Wednesday, July 9, 2014

Alastair Bonnett's "Unruly Places"

Alastair Bonnett is Professor of Social Geography at Newcastle University. The author of numerous academic texts, he served as editor of the avant-garde, psycho-geographical magazine Transgressions: A Journal of Urban Exploration.

He applied the “Page 99 Test” to his new book, Unruly Places: Lost Spaces, Secret Cities, and Other Inscrutable Geographies, and reported the following:
Page 99 lands us in a toxic town called Wittenoom in the wilds of Western Australia. Wittenoom is so dangerous that it has, literally, been taken off the map and all the signage has been removed. It used to be a blue asbestos mining town and today it is potentially lethal to visit it, even for the shortest moment. Like the 47 other hidden, secret and deleted places that I write about in Unruly Places, I use its extraordinary story to think about our passionate but profoundly uneasy relationship with place. By page 99 I have opened out the problem of destroyed and polluted places well beyond Wittenoom, noticing that “For governments having to cope with these stains on the map vanishing them away is the obvious and easiest solution”. But I also claim that totally erasing such hell-holes, even to the point of suppressing their names, has a serious down side. I argue that we have forgotten a little too quickly “how central geography once was to morality and religion”.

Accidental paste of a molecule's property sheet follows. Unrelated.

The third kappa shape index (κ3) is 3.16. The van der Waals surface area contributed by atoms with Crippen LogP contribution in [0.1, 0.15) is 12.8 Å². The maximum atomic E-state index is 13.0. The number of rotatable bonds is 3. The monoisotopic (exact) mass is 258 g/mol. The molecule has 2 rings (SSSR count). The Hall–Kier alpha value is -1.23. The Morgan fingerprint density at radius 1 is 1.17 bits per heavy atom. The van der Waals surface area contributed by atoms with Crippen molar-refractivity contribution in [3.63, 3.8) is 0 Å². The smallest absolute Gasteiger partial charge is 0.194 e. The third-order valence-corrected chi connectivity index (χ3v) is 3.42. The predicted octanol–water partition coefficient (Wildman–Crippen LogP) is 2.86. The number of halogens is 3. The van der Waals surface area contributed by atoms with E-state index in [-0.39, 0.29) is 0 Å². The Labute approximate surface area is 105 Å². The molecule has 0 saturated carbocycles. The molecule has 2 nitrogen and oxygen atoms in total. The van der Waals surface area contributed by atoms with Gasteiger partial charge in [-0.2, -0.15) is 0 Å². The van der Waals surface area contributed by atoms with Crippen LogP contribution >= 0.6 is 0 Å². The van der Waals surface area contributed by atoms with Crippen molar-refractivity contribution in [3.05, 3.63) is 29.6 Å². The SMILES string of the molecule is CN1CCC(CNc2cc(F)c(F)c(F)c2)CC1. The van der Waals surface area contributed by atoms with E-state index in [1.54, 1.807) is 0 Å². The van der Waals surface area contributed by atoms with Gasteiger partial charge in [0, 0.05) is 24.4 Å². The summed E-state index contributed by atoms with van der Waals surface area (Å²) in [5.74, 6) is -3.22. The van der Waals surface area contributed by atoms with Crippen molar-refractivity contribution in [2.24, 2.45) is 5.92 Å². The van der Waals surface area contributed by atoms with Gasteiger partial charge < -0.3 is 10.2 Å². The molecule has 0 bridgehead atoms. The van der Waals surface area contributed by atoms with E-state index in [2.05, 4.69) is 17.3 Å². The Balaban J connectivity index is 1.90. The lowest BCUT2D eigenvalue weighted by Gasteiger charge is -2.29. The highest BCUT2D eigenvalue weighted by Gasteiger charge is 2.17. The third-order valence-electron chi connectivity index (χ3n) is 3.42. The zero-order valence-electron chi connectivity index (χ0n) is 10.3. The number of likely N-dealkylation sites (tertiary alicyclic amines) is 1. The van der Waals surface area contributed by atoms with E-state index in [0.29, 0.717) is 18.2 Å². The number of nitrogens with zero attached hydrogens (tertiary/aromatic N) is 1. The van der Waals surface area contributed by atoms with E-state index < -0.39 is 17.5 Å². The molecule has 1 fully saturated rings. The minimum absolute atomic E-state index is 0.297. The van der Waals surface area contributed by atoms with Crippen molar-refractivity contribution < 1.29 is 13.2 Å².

Heaven, Hell and all the other destinations and journeys of salvation and damnation were understood as permanent places and cartographic realities. They offered a moral map that helped people situate themselves in an ethical landscape. Hell was below, Heaven above. Such literalism may sound quaint to modern sensibilities, but it seems that we still need morality to be tied down and rooted to particular places and specific journeys. If our moral categories float free from the earth, they float away. Religion has always been upfront about all this, meeting the understandable need of earth-bound creatures for moral questions to be written into the hills, and for salvation to be a physical destination.

So rather than being deleted from the map, places like Wittenoom should be kept before us as visible manifestations of the consequences of greed and ignorance. They are parts of our lives, of our civilization, and they should be acknowledged with a steady and remorseful determination. Abolishing them leaves us with a deceptively and unconvincingly airbrushed landscape. Wittenoom should be treated as a memorial and paid the kind of attention currently reserved for battle sites, albeit from a safe distance.
Learn more about Unruly Places at the publisher's website.

--Marshal Zeringue